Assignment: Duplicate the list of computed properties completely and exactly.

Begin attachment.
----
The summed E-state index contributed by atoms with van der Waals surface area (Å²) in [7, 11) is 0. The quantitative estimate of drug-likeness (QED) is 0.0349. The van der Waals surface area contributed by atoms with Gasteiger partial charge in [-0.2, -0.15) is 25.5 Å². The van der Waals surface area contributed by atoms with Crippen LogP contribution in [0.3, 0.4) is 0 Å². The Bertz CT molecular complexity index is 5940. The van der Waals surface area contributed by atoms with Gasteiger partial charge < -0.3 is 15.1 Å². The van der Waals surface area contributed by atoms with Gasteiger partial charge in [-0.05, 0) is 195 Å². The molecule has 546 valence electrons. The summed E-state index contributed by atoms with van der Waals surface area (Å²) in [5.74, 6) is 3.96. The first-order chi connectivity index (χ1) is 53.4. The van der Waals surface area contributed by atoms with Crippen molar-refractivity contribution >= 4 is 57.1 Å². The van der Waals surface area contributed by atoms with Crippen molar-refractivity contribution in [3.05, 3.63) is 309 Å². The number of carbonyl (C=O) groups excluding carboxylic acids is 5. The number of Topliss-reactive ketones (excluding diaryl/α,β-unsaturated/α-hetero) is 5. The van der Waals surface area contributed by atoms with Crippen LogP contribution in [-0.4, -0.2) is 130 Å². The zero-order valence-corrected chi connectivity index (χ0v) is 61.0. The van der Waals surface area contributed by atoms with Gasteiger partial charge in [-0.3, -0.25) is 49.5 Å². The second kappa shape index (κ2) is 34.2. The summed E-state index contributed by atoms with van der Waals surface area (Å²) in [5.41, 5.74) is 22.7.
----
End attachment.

The summed E-state index contributed by atoms with van der Waals surface area (Å²) in [7, 11) is 0. The quantitative estimate of drug-likeness (QED) is 0.0349. The van der Waals surface area contributed by atoms with Gasteiger partial charge in [-0.2, -0.15) is 25.5 Å². The van der Waals surface area contributed by atoms with Crippen LogP contribution in [0.3, 0.4) is 0 Å². The Bertz CT molecular complexity index is 5940. The van der Waals surface area contributed by atoms with Gasteiger partial charge < -0.3 is 15.1 Å². The van der Waals surface area contributed by atoms with Gasteiger partial charge in [-0.05, 0) is 195 Å². The molecule has 546 valence electrons. The summed E-state index contributed by atoms with van der Waals surface area (Å²) in [5.74, 6) is 3.96. The first-order chi connectivity index (χ1) is 53.4. The van der Waals surface area contributed by atoms with Crippen molar-refractivity contribution >= 4 is 57.1 Å². The van der Waals surface area contributed by atoms with Crippen molar-refractivity contribution in [3.05, 3.63) is 309 Å². The number of carbonyl (C=O) groups excluding carboxylic acids is 5. The number of Topliss-reactive ketones (excluding diaryl/α,β-unsaturated/α-hetero) is 5. The van der Waals surface area contributed by atoms with Crippen LogP contribution in [-0.4, -0.2) is 130 Å². The zero-order valence-corrected chi connectivity index (χ0v) is 61.0. The van der Waals surface area contributed by atoms with Gasteiger partial charge in [-0.3, -0.25) is 49.5 Å². The second kappa shape index (κ2) is 34.2. The summed E-state index contributed by atoms with van der Waals surface area (Å²) in [5.41, 5.74) is 22.7.